One of the primary recurring themes of this long, long baseball offseason has been several teams' renewed focus on defense. We all know how the Mariners went from losing all 162 games they played in 2008 to incredibly winning all 162 in 2009 (editor's note: exaggeration) due to improved an improved defense supporting an already strong pitching staff.
And we all know that the Mariners have continued to make savvy moves to bolster their pitching and defense again, in hopes of improving on that 162-0 record that was fueled by great pitching and stellar defense.
Boston has also placed a premium on bolstering its rotation and defense this offseason, the latter of which is fairly hilarious when you consider my little league field had a deeper left field fence than the Green Monster. Unfounded teasing aside, on paper the Red Sox look to be a run-preventing machine, much like the 2010 Mariners.
Even the Yankees -- despite providing an offensive year for the ages in 2009 -- have been somewhat infected with the defensive-mindset, opting to give Brett Gardner every chance to succeed in left (center?) field while letting Damon's far-superior bat find another home.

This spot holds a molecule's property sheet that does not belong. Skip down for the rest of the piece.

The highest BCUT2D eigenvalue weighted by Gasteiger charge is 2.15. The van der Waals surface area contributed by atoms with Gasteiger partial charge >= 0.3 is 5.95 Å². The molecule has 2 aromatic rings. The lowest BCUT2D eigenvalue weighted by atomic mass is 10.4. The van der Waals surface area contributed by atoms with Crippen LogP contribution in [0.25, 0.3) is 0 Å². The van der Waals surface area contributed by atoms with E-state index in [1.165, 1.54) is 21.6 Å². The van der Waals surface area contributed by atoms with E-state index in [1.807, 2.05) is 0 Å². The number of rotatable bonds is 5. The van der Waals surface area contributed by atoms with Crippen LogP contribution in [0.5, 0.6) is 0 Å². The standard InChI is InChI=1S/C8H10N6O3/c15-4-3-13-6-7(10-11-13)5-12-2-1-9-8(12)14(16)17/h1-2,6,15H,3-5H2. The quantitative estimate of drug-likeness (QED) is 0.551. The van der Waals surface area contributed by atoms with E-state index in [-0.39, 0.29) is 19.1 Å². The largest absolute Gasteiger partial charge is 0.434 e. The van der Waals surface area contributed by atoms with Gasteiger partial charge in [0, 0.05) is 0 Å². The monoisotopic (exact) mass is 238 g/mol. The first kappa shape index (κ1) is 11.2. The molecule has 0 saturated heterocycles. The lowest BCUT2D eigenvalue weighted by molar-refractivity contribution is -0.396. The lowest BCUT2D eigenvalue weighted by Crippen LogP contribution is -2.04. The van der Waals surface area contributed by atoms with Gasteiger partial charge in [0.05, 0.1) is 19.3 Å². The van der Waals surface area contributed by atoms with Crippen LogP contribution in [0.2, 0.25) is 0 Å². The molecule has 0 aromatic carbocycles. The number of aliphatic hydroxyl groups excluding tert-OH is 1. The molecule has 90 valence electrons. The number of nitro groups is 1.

What does all this mean? I have no idea until they start playing some actual Goddamn games, although given that Boston's and Seattle's defensive improvements have seemingly come at the expense of offensive firepower, I'm still not sure these teams have what it takes to compete with the Yankees. The Yanks return a near-identical if not more potent 1-9 than last year to the batter's box, while also making defensive upgrades in two-thirds of the outfield. Oh yeah, and they also brought back the guy who had the 4th-best FIP in the NL last year to the rotation.
Make no mistake, the Sox and Mariners are both going to be good this year, but I do think the intense focus on improving the defense while neglecting the offense could end up being their respective undoings. All the run prevention in the world don't mean a thing if you've got a goose egg on your side of the ledger at the end of nine.